Acceptance and Commitment Therapy with Forensic Inpatients
Date of Award
Graduate School of Professional Psychology
First Committee Member
Second Committee Member
Acceptance and Commitment Therapy; Qualitative Research; Treatment Manual; Assessment; Behavior/CBT; Diagnosis; Therapy in Forensic Settings; Inpatient treatment; Forensic Mental Health; Therapy with Forensic Inpatients; Forensic Hospital; ACT
This paper provides a preliminary exploration of the application of Acceptance and Commitment Therapy (ACT) within the context of a forensic hospital. ACT has a reputation for being a clinically flexible and empirically sound therapeutic intervention, which appears uniquely suited for forensic hospital settings. However, no research has been published to date on the use of ACT as a treatment for forensic inpatients. The ACT approach directly aims to help people let go of the unwinnable struggles to control symptoms of mental illness, and instead focus on constructing a "life worth living." ACT interventions can equip forensic patients with the values and flexible behavioral repertoires necessary to lead lives that are personally meaningful and satisfying and do not involve inflicting harm to others. The ACT model also attempts to minimize the therapist-patient hierarchy through an emphasis on the ubiquitous nature of human suffering. This approach can be particularly useful when working with marginalized, treatment-resistant patients. Continued research on the application of ACT with forensic inpatients is recommended.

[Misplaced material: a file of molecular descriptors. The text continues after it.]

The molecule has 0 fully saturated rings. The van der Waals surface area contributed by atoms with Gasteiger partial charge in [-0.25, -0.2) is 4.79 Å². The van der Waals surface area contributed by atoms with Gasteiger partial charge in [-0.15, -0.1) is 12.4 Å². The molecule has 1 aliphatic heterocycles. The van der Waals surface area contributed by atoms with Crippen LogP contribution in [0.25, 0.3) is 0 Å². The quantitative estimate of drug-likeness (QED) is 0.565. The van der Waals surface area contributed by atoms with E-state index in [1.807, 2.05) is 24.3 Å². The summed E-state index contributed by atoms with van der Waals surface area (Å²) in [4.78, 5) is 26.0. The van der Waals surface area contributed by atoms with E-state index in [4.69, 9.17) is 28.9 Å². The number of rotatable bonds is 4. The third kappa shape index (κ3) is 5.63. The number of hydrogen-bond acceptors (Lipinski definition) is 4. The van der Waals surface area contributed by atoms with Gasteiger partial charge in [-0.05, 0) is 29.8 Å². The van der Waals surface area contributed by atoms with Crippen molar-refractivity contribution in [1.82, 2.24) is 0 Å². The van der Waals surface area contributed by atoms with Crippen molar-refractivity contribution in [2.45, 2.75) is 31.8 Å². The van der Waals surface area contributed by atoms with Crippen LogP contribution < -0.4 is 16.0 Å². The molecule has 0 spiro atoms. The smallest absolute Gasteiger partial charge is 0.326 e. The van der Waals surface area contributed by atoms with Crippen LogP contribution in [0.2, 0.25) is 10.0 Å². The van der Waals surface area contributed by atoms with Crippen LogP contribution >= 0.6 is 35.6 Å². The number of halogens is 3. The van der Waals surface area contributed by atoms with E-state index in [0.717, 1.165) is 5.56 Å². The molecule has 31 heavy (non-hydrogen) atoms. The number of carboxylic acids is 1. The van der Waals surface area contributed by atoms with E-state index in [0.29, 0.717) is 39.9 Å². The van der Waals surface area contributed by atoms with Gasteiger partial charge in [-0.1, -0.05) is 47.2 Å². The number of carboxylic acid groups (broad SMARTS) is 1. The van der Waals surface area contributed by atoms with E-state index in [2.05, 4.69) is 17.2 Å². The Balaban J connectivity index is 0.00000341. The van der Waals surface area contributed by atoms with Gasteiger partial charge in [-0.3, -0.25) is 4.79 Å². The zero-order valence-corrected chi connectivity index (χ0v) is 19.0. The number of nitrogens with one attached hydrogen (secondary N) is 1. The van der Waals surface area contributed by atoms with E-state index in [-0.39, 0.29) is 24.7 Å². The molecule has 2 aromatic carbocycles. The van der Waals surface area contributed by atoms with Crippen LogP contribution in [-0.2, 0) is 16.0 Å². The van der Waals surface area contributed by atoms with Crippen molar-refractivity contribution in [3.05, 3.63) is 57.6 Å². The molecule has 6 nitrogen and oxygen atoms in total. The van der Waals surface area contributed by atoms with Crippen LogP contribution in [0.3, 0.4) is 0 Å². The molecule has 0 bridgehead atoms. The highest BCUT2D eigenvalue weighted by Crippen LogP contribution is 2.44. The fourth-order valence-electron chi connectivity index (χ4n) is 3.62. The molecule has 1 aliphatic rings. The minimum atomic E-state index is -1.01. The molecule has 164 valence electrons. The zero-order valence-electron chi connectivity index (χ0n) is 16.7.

Grasmick, Meagan, "Acceptance and Commitment Therapy with Forensic Inpatients" (2013). Doctoral Papers and Masters Projects. 92.